In contract law, there is a doctrine called unconscionability that deals, essentially, with unfair contracts. Unfairness implies something slightly less than is required for unconscionability but it’s the best lay term I can think of. A contract can be procedurally unconscionable (meaning the manner in which it is agreed is unreasonable), or substantively unconscionable (meaning the terms are unreasonable).
The classic law school unconscionability case is Williams v. Walker-Thomas Furniture, 350 F.2d 445 (D.C. Cir. 1965). A store that sold household goods on instalment contracts had a provision that (simplifying) said they could seize everything they sold you if you missed a payment on one item. A single mother missed a payment on a radio and they basically came and reposessed all the contents of her house. The court tossed the contract.
In the OP, you have a contract that might be both procedurally and substantively unconscionable. Burying a major term in fine print is a classic example of procedural unconscionability. The other party deceiving you about the contents of the contract so you don’t read it is another. Is the contract one of adhesion? That is, is there an opportunity to negotiate? For example, an apartment lease is usually a contract of adhesion because the apartment complex won’t rent to you if you scratch out the “no pets” clause. Relative bargaining power is another factor. In Williams, the store was the only place that offered sales to African-Americans in the town on credit, so they had no other options. Whether the parties are both sophisticated negotiators is another factor. Did you have a lawyer look over the contract before you signed it? Are you a businessperson who deals with contractual matters on a frequent basis? If so, you are more likely to have the contract enforced against you.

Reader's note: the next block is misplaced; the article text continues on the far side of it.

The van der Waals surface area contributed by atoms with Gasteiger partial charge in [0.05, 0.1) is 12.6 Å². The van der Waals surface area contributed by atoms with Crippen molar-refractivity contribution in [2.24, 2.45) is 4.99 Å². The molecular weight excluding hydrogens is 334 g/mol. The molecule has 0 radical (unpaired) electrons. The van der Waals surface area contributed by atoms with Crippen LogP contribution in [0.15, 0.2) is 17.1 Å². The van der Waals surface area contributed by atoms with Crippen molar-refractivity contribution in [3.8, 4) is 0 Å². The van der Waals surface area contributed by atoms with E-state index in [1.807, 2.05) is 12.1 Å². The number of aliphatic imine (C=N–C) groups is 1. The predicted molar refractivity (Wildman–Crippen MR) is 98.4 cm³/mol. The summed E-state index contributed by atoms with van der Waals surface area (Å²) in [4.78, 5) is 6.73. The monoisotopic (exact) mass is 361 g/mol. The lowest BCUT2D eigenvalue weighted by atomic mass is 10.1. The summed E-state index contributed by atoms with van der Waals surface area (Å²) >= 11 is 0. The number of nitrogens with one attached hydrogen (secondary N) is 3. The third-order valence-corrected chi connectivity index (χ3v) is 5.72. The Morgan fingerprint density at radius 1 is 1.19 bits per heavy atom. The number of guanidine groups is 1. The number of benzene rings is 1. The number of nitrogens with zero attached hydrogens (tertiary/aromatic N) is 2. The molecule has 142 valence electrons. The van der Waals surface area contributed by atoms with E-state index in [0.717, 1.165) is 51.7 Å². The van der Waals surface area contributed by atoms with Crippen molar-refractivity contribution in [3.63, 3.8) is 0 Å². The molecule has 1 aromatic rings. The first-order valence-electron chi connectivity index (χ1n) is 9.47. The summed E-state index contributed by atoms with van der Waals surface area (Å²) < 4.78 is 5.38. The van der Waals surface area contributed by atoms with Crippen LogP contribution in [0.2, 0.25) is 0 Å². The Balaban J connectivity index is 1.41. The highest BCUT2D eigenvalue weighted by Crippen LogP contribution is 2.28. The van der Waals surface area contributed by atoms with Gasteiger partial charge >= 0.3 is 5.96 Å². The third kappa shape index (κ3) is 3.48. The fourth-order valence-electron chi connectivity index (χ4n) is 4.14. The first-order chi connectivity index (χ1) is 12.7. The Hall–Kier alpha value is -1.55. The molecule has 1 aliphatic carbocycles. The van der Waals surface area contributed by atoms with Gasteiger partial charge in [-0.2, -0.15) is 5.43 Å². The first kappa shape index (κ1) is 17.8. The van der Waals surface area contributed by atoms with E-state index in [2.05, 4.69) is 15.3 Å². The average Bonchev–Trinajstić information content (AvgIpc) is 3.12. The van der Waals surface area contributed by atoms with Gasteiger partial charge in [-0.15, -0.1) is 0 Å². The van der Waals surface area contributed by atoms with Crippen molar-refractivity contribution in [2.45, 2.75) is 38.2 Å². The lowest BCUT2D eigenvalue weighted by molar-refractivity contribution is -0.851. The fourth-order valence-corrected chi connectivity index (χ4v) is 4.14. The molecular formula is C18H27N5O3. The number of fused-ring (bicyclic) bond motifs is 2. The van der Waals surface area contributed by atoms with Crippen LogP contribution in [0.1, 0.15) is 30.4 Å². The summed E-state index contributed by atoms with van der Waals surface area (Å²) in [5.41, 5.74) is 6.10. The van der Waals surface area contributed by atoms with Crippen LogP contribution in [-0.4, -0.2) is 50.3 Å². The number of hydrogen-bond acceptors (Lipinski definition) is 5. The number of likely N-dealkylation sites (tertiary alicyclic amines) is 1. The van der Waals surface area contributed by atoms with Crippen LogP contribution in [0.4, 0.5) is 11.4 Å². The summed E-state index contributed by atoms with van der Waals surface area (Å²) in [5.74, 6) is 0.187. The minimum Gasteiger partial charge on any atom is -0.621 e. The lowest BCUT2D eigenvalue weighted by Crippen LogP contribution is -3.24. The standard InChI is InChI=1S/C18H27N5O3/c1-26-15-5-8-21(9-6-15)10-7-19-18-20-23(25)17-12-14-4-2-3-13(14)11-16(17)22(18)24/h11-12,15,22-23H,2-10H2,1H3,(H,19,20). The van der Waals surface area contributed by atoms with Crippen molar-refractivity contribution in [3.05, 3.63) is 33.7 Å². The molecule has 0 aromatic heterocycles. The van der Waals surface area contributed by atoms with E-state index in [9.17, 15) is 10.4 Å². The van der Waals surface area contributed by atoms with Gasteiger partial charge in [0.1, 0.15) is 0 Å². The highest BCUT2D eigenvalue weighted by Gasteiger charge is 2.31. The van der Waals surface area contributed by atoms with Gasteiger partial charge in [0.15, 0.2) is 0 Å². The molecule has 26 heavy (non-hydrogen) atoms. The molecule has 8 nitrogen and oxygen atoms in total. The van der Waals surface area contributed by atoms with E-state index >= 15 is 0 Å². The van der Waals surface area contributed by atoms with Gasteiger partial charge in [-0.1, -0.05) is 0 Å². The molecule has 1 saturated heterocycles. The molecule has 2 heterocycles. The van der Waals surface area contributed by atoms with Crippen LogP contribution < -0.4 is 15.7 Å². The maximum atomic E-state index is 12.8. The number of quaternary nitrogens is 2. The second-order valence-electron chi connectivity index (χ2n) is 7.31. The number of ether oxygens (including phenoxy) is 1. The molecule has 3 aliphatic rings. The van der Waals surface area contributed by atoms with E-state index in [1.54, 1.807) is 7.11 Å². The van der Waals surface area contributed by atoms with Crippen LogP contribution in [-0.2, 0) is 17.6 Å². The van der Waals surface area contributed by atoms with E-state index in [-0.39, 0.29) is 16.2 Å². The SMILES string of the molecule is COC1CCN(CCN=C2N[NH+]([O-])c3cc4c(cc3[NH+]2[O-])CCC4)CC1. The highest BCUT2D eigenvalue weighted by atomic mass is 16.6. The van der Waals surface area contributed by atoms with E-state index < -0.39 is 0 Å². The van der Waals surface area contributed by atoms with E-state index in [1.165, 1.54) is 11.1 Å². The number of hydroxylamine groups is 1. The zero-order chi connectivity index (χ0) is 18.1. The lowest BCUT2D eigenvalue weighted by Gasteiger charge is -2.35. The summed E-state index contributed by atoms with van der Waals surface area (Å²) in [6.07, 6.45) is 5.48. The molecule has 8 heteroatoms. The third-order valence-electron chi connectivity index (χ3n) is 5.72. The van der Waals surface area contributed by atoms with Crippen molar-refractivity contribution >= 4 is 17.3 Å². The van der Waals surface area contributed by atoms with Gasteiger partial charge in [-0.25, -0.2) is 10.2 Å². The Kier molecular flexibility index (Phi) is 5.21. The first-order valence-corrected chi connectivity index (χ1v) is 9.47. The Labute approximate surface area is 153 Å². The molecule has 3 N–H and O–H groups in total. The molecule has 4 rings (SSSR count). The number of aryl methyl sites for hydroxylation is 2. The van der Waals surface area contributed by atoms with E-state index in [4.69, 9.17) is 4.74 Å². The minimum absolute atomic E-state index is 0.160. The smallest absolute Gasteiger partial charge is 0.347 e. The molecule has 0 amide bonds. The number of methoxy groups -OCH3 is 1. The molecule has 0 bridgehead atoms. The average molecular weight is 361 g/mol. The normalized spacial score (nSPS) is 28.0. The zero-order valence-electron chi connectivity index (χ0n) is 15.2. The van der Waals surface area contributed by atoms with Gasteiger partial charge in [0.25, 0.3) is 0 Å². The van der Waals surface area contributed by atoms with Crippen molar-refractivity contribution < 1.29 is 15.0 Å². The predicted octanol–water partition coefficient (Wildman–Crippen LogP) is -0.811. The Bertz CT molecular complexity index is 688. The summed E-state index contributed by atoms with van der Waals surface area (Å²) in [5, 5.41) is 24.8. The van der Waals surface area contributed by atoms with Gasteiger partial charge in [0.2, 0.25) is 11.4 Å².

Inserting a completely one-sided and punitive provision like that is a good example of substantive unconscionability. Substantive unconscionability is simpler: is the contract so ridiculously one sided that enforcement would be unjust? In Williams, the contract was substantively unconscionable because it allowed the store to seize everything even if only one item was in default. Penalty clauses are allowed in contracts, but they must generally be proportional. You can contract for liquidated damages (that is, a set figure payable on breach) but not for five times the value of the contract itself.
ETA: ninja’d by Richard Parker.